It’s easy being green. Sustainability is the hard part.
Green is a big buzzword in business these days, and why not? With the state of the planet on everyone's mind and an environmentally conscious president in the White House, everyone is viewing the world through green-colored glasses these days.
But in their bid to help the environment, a lot of businesses are being hit with a surprising fact: There's more to going green than throwing a few solar panels on the roof. A lot more.
So says Gary Langenwalter.
As managing partner of Sustainability Partners International, Langenwalter says businesses should aim for more than just being green. The ultimate goal, he said in a recent phone conversation, is sustainability, a notion whose "triple bottom line" focuses on profit, the planet and people. In other words, these companies are helping the environment, the community and the bottom line at the same time. Lose any one of those things, and you lose any hope of achieving sustainability.
Langenwalter offers a number of definitions for sustainability, but the one I like best comes from the United Nations: Sustainability gives us the opportunity to meet our current needs without compromising the ability of future generations to meet their own needs.
"Businesses tend to believe two things that are incorrect," Langenwalter says. "One is that sustainability equals green. To me, sustainability is bigger than just green. The other is that green costs money: 'We can't make money being green; it's just a direct drain on the financial bottom line.' That is not correct, but that is the perceived wisdom. Trying to get through those two perceptions and have a dialogue of what is possible is the most difficult step in our sustainability journey."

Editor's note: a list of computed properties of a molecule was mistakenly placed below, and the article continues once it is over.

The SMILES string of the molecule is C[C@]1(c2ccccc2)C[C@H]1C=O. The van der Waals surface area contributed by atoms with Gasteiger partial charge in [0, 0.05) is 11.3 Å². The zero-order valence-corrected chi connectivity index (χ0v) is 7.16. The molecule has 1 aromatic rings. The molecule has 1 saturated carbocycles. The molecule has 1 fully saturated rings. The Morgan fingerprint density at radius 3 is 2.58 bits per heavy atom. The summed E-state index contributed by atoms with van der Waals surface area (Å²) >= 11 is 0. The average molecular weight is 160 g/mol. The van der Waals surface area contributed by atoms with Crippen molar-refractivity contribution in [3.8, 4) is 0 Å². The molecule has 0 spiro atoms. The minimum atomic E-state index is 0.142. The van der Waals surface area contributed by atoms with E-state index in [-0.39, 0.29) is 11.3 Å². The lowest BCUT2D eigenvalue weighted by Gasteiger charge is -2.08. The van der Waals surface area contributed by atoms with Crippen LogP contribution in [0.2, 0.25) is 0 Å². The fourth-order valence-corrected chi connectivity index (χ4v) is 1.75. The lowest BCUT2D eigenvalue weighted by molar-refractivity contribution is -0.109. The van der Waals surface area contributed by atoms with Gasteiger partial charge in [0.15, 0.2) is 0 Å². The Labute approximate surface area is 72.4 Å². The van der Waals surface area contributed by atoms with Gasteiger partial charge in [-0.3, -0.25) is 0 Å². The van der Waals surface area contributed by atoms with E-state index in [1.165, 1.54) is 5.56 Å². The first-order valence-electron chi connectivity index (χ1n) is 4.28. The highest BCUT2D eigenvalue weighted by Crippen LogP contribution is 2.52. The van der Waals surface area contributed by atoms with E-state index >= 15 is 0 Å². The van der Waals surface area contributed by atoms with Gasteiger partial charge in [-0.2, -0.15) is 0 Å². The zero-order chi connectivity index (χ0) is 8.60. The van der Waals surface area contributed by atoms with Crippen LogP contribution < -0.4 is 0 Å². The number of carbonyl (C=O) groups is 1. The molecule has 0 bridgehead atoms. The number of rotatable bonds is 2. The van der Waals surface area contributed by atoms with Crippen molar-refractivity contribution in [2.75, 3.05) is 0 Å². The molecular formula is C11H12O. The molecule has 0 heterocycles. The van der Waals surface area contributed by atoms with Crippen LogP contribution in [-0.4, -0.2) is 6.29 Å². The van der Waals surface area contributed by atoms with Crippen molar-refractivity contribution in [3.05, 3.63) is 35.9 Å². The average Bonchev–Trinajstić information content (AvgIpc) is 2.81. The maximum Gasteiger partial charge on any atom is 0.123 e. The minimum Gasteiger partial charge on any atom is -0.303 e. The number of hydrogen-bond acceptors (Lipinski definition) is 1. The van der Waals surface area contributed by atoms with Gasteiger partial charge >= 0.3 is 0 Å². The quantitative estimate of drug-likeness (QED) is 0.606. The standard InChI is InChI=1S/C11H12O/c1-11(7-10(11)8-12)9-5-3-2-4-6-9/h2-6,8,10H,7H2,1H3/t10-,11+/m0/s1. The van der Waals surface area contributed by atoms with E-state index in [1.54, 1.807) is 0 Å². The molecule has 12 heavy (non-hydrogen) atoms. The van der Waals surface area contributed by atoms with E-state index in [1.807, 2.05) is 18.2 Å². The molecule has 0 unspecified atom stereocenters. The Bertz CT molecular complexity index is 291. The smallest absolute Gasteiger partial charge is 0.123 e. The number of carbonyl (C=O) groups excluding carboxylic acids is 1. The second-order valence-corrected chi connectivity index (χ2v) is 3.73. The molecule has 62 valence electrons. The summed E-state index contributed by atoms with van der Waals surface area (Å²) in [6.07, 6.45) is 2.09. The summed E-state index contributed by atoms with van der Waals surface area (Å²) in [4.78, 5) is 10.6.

To hear Langenwalter explain it, profit is the easy part. "Planet" and "people" are the hard parts of the sustainability equation. A sustainable business works in harmony with nature -- by producing more energy that it uses, for example, or by using more waste than it produces -- and by being a good neighbor by helping its community thrive and prosper as well.
And though no company has obtained true sustainability yet, lots of them are on their way. I wanted to know what they were doing to get there, but Langenwalter stopped me and suggested that what they're doing isn't nearly as interesting as why they are doing it.
Take Nike. Its sweatshop scandal of the late 1990s embarrassed the corporate brass into cleaning up its act and becoming a leading voice in social responsibility. Wal-Mart did much the same thing after its own employees complained of the company's labor practices.
"Why they do it, to me, shapes how they do it," Langenwalter says. "If someone has just been fined within an inch of their life by the EPA, they're going to start cleaning up the environmental side. If they've just been sued for labor-law violations, they're going start cleaning up the social side."
In other words, sometimes it takes a crisis to bring about meaningful change.
Langenwalter offered lots of additional insights during our conversation. You can hear all of them in this CPA Spotlight podcast.
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More at the Expo
Langenwalter will discuss sustainability in debth at the second Maryland Business and Accounting Expo, scheduled for June 16-17 at the Baltimore Convention Center. Get complete details and register here.